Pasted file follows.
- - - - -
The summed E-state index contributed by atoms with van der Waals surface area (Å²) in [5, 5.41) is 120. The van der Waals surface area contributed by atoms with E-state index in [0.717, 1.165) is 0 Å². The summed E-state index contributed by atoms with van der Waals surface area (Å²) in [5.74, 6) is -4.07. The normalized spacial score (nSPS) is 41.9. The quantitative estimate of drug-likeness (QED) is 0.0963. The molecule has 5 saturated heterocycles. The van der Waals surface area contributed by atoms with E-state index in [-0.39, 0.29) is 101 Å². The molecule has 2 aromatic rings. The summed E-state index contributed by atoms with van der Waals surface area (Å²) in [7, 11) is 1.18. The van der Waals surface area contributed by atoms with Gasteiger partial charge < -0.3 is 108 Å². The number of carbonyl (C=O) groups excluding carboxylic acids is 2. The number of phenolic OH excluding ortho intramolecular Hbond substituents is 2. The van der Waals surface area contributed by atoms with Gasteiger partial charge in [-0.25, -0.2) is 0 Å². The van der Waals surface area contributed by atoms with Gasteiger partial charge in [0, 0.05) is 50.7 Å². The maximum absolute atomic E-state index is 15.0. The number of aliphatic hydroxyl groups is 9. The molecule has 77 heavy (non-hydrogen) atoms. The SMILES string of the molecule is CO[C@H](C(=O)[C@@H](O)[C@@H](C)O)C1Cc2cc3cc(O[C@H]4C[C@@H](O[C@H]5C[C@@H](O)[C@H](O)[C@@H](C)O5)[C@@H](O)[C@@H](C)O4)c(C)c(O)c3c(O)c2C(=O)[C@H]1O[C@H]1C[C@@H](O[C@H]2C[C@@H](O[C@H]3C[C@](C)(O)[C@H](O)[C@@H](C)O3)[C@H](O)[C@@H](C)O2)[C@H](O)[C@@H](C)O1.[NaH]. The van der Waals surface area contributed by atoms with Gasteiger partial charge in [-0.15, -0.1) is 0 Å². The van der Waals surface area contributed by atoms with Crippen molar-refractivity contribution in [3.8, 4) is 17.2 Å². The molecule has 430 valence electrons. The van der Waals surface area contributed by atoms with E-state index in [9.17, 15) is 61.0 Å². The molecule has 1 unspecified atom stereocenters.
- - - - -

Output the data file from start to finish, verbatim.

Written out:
The summed E-state index contributed by atoms with van der Waals surface area (Å²) in [5, 5.41) is 120. The van der Waals surface area contributed by atoms with E-state index in [0.717, 1.165) is 0 Å². The summed E-state index contributed by atoms with van der Waals surface area (Å²) in [5.74, 6) is -4.07. The normalized spacial score (nSPS) is 41.9. The quantitative estimate of drug-likeness (QED) is 0.0963. The molecule has 5 saturated heterocycles. The van der Waals surface area contributed by atoms with E-state index in [-0.39, 0.29) is 101 Å². The molecule has 2 aromatic rings. The summed E-state index contributed by atoms with van der Waals surface area (Å²) in [7, 11) is 1.18. The van der Waals surface area contributed by atoms with Gasteiger partial charge < -0.3 is 108 Å². The number of carbonyl (C=O) groups excluding carboxylic acids is 2. The number of phenolic OH excluding ortho intramolecular Hbond substituents is 2. The van der Waals surface area contributed by atoms with Gasteiger partial charge in [-0.25, -0.2) is 0 Å². The van der Waals surface area contributed by atoms with Gasteiger partial charge in [0, 0.05) is 50.7 Å². The maximum absolute atomic E-state index is 15.0. The number of aliphatic hydroxyl groups is 9. The molecule has 77 heavy (non-hydrogen) atoms. The SMILES string of the molecule is CO[C@H](C(=O)[C@@H](O)[C@@H](C)O)C1Cc2cc3cc(O[C@H]4C[C@@H](O[C@H]5C[C@@H](O)[C@H](O)[C@@H](C)O5)[C@@H](O)[C@@H](C)O4)c(C)c(O)c3c(O)c2C(=O)[C@H]1O[C@H]1C[C@@H](O[C@H]2C[C@@H](O[C@H]3C[C@](C)(O)[C@H](O)[C@@H](C)O3)[C@H](O)[C@@H](C)O2)[C@H](O)[C@@H](C)O1.[NaH]. The van der Waals surface area contributed by atoms with Gasteiger partial charge in [-0.15, -0.1) is 0 Å². The van der Waals surface area contributed by atoms with Crippen molar-refractivity contribution in [3.8, 4) is 17.2 Å². The molecule has 430 valence electrons. The van der Waals surface area contributed by atoms with E-state index in [9.17, 15) is 61.0 Å². The molecule has 1 unspecified atom stereocenters.